Michael Texada was born in San Francisco's Western Addition neighborhood and learned about life on the streets at an early age. His involvement with gangs and drugs lead to several encounters with San Francisco's juvenile justice system and the realization that he was headed down a path with little likelihood of a good outcome. It was during a time of incarceration that Mike, missing his family and friends, came to the conclusion that he needed to change the direction his life was taking. Mike began working with Casey Clark of the City's Drug Diversion program and Julie Shannon of the Children's Art Factory. Julie gave Mike the opportunity to start working with and mentoring youth.
Mike had long been a good friend of Shawn Richards, founder of Brothers Against Guns, and the two started working together shortly after Shawn's brother was slain in 1995. It was also about this time that Mike lost 5 close family members to interpersonal violence over a two-year period and decided to dedicate his life to helping others avoid similar situations. During his tenure at Brothers Against Guns, Mike worked extensively in the school system as well as juvenile detention facilities to provide mentoring and case management to at-risk youth.
Wanting to facilitate change at the citywide level, Mike began working with the Wraparound Project at San Francisco General Hospital in 2005. Started by Dr. Rochelle Dicker, a trauma surgeon at SFGH, the Wraparound Project strives to reduce injury recidivism among the city's at-risk youth through placement into a comprehensive array of services. The cornerstone of the program is the case-management team, of which Mike is an integral part. He works closely with employers to create opportunities for long-term, stable employment, facilitates client enrollment in appropriate mental health services, navigates complex legal issues and advocacy efforts, and promotes relevant violence prevention education. By quickly providing culturally competent mentoring and assistance in accessing services to victims of interpersonal violence, Wraparound fills a need not currently met by existing agencies.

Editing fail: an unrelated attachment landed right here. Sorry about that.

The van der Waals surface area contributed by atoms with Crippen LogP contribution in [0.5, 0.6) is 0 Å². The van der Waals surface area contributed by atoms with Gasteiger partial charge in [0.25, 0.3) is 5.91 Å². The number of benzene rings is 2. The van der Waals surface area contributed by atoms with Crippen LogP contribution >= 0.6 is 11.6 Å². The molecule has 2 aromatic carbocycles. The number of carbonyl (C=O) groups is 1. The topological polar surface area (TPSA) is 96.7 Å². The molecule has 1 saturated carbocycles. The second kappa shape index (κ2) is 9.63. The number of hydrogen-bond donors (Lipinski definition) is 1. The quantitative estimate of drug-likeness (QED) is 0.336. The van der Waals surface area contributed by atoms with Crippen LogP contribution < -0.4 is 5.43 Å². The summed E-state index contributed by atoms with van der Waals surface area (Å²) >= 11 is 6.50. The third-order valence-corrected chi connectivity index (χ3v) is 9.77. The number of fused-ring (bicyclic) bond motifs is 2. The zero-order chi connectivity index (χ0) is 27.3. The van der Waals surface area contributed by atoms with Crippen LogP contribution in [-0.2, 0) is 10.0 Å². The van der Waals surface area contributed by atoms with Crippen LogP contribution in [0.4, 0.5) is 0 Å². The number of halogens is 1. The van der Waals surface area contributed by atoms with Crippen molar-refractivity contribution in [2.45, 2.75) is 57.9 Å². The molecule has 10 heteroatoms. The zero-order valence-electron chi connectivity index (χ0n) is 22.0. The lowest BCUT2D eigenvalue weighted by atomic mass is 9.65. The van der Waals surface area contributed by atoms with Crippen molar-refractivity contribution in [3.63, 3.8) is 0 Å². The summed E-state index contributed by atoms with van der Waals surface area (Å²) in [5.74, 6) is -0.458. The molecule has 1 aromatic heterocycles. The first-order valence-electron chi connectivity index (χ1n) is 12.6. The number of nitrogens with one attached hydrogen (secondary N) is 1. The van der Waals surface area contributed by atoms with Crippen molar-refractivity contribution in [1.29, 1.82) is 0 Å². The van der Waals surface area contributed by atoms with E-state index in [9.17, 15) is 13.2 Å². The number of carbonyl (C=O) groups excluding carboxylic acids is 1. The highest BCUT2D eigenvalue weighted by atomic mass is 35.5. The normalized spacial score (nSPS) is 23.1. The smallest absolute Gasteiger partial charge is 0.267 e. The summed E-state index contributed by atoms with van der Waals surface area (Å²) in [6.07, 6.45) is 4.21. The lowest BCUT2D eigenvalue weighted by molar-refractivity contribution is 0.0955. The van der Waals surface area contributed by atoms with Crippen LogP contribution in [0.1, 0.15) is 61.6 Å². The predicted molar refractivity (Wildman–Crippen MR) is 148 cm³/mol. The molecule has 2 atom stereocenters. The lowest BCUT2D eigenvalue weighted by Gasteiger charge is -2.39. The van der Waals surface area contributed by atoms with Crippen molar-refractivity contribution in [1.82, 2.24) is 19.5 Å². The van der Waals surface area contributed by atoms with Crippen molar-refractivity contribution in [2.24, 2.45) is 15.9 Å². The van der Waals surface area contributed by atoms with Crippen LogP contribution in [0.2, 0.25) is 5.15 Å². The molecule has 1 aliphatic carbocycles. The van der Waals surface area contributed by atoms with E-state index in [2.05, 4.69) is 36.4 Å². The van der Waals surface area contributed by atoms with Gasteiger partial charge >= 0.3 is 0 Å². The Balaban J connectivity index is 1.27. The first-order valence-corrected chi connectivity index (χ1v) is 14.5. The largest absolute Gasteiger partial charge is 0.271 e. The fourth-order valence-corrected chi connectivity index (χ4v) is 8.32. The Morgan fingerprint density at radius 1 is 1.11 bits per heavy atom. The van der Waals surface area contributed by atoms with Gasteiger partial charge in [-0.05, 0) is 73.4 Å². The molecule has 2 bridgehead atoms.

The Wraparound Project maintains numerous local and national partnerships with government and community agencies and networks, for which Mike acts as a key liaison. He regularly engages with the National Network of Hospital-Based Violence Intervention Programs (NNHVIP), working with the network to identify best practices and approaches to addressing urban violence as well as to facilitate cross-trainings on violence prevention with healthcare providers, administrators, and communities. Mike also attends weekly meetings at San Francisco City Hall with stakeholders and community partners aiming to unify the city's response to violent trauma within communities and families.
In collaboration with San Francisco Juvenile Justice, Mike is a primary facilitator of the Weapons in Minor's Possession (WIMP) Program, an educational initiative teaching at-risk youth in San Francisco about the dangers and consequences of using weapons and violence. The program hopes to prevent these youth from participating in acts of violence and to instill a sense of agency and ownership of the direction of their futures.